Oil patch emergency rooms are jammed. Before the oil boom, Williston had about 300 babies born each year; next year, 800 births are projected. You can’t get an appointment at Williston’s Mercy Medical Center -- the CEO says they are short ten doctors. There are many interested applicants, but little reasonably priced housing.
Amazing, amazing! Robert Leslie is a Fargo realtor and he is enthusiastic, amazingly so. Leslie wrote a letter to the Forum proclaiming his excitement over the gift of a $500,000 West Fargo house to the Gilbertson family from Kindred. He applauded the “amazing family,” also scattered through his letter were “amazing area contractors, amazing clients/friends, amazing support and loyalty, and amazing sponsors.” He tossed in “unexplainably moved, most rewarding moment of my career, well-deserved magic,” and a few wonderfuls. We must assume Leslie is having an amazing time.
The above-mentioned Gilbertson family made their own amazing decision. After “praying for wisdom” the family decided to sell the gift house and use the net proceeds to send their children and those of other relatives to college. Mrs. Gilbertson said, “We just really felt our wants column was getting put ahead of the needs column . . . our kids need to go to college.”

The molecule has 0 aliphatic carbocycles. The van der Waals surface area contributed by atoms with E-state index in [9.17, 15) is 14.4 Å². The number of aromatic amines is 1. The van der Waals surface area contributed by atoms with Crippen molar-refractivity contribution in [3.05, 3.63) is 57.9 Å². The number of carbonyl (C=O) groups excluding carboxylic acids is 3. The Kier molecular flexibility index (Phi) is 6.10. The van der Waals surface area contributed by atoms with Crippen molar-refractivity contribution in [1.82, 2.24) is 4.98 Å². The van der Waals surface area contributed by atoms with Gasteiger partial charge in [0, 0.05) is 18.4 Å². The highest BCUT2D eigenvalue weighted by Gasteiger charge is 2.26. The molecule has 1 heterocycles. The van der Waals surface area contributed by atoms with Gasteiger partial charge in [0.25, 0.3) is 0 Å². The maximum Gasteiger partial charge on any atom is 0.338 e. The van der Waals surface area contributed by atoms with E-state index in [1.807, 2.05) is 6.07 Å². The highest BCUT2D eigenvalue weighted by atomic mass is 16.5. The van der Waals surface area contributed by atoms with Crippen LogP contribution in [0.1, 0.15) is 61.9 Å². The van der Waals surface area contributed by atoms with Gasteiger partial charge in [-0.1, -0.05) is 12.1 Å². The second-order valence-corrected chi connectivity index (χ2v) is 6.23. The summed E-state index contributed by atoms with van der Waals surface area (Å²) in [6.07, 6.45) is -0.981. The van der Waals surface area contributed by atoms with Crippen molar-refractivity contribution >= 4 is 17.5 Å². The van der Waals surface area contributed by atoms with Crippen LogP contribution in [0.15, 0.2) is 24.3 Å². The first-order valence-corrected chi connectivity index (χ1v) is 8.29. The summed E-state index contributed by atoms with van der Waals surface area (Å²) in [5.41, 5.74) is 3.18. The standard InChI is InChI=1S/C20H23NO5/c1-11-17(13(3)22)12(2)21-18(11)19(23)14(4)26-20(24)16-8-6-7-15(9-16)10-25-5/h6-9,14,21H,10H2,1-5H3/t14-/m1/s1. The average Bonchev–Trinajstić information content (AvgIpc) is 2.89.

From Dollywood to the Badlands. Misti Koop is a Grand Forks girl who has spent the last couple years touring the country with “Jesus Christ Superstar” and playing various theaters in Pigeon Forge, Tenn., home of Dollywood. There, the scene is set. This summer Misti and her Burning Hills Singers will be playing at the Medora Musical. Quote: “I hope to make my fellow North Dakotans proud.”
The ND flag has a generic eagle on a blue background. Unfortunately, about half the flags of other states look the same way -- you need to get close to ND’s to read the name. Elliott Johnson is a Mandan native who lives near Boston -- he has designed a new flag for ND that meets all guidelines for a distinctive flag. I won’t give it away, but it has lots of green and yellow.
OK, I’m mentioning her name merely because I like it: Hannelore Ingeborg (Zaiser) Schmidt, 88, died peacefully June 13, 2012 in her home in North Oaks, Minn. North Oaks is a small, model community north of St. Paul where median household income runs about $150,000. Hanne raised the flowers for her own memorial service.